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STATEMENT ISSUED BY BETHLEHEM STEEL CHAIRMAN AND CEO CURTIS H. BARNETTE ON TODAY'S U.S. DEPARTMENT OF COMMERCE RULING ON STEEL TRADE CASES

 BETHLEHEM, Pa., Jan. 27 /PRNewswire/ -- Bethlehem Steel Corporation (NYSE: BS) Chairman and Chief Executive Officer Curtis H. Barnette today issued the following statement relating to today's ruling by the U.S. Department of Commerce on steel trade cases:
 The extent of unfair trade and the injury caused to domestic steel producers by unfairly traded steel imports has been made clear by the decisions of our government in the flat rolled carbon steel cases.
 On November 30 the U.S. Department of Commerce (DOC) ruled that each of the 12 countries named in our petitions was properly charged with unfair trade through subsidies to their home steel industries. Preliminary margins ranged from 1 percent to 90 percent. Today's preliminary ruling on antidumping margins indicates that steel producers in each of 19 nations have been dumping their products in the U.S. market, with margins ranging from 1 percent to over 100 percent. The combined margins for most products from most countries exceed 20 percent and exceed 100 percent in several instances. Such margins represent clear violations of U.S. trade laws.
 The volume of unfairly traded imports has continued to increase. Through 11 months of 1992, imports of the products covered by the cases increased by 26 percent over 1991's comparable period. All this, despite DOC's compelling evidence of unfair trade and how noncompetitive foreign steel suppliers are when foreign subsidies and their true costs are recognized. This is particularly injurious at a time when domestic producers' costs for health care and pensions are increasing, and these are costs handled in different, more favorable ways in most other countries. It is imperative that U.S. trade laws be fully enforced.
 U.S. antidumping and countervailing duty laws are consistent with international law and are designed to compensate for price discrimination in the international marketplace. Dumping margins of the magnitude announced by the DOC could not occur if foreign producers were not subsidized and their markets were truly open. Foreign producers and their governments, large and small, are still unwilling to stop subsidies and open their markets to fair trade in steel, as reflected by the lack of progress to date in achieving a comprehensive, effective and enforceable Multilateral Steel Agreement.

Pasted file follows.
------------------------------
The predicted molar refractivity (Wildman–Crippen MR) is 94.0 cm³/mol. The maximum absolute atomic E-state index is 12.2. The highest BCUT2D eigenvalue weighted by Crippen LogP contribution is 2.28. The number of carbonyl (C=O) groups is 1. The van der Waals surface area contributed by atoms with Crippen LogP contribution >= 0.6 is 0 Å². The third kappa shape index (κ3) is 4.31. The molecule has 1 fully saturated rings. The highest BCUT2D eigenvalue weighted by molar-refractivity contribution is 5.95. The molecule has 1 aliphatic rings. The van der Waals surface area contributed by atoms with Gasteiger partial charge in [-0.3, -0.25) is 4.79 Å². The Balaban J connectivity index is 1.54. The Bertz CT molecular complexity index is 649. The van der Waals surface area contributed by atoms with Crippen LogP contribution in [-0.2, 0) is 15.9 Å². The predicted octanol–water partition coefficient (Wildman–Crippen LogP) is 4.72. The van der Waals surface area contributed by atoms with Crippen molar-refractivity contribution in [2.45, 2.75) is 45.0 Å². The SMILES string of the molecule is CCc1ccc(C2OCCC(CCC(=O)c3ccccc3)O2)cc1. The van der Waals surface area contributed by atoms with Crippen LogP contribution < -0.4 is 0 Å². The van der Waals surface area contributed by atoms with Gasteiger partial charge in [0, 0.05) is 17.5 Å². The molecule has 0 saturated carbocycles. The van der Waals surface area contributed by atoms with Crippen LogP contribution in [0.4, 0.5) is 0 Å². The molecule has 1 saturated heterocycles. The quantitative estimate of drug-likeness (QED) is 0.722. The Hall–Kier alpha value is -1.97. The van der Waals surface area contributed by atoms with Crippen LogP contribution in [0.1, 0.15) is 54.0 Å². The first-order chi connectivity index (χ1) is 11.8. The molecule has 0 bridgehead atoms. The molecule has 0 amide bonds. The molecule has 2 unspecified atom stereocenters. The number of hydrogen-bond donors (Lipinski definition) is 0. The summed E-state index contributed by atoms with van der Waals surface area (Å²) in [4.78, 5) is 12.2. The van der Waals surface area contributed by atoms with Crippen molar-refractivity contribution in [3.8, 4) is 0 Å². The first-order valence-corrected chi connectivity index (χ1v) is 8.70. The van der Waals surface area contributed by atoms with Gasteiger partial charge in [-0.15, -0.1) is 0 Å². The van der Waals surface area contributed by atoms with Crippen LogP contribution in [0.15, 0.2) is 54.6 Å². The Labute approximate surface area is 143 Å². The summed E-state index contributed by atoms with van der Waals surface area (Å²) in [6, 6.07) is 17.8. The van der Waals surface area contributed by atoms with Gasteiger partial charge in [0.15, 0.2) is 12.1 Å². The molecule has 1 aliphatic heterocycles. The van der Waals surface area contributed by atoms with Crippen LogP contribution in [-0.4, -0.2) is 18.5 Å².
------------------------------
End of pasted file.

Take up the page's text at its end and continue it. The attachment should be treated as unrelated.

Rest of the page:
Domestic steel producers appreciate the enforcement of our trade laws to date and believe the interests of our companies, customers, employees, stockholders and communities will be served as we press ahead with these cases. U.S. imports of steel mill products will be affected in the near term as bonds reflecting the amounts of combined dumping and subsidy margins must be posted for imports that enter U.S. commerce. Over the next several months, DOC will complete its analysis of foreign subsidy and pricing practices, probably issuing final dumping and subsidy margins some time in June 1993. A final decision by the International Trade Commission on injury to the domestic industry caused by unfairly traded imports is due 45 days after the DOC's final margins are announced.
 The evidence is compelling, and we are confident that justice will be done by enforcing our trade laws.
 We are the low cost, high quality producers for the U.S. market. All we want is to have our laws enforced, and to have a fair chance to compete in our home market. Our objective is to provide good jobs in a fully competitive steel industry ready to meet the challenges of rebuilding America's infrastructure and regaining the preeminence of its manufacturing sector.
 /delval/
 -0- 1/27/93
 /CONTACT: H.H. Von Spreckelsen, manager, corporate communications of Bethlehem Steel, 215-694-3711/
 (BS)


CO: Bethlehem Steel Corporation; U.S. Department of Commerce ST: Pennsylvania IN: MNG SU:

CC -- PH044 -- 9966 01/27/93 18:46 EST
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Publication:PR Newswire
Date:Jan 27, 1993
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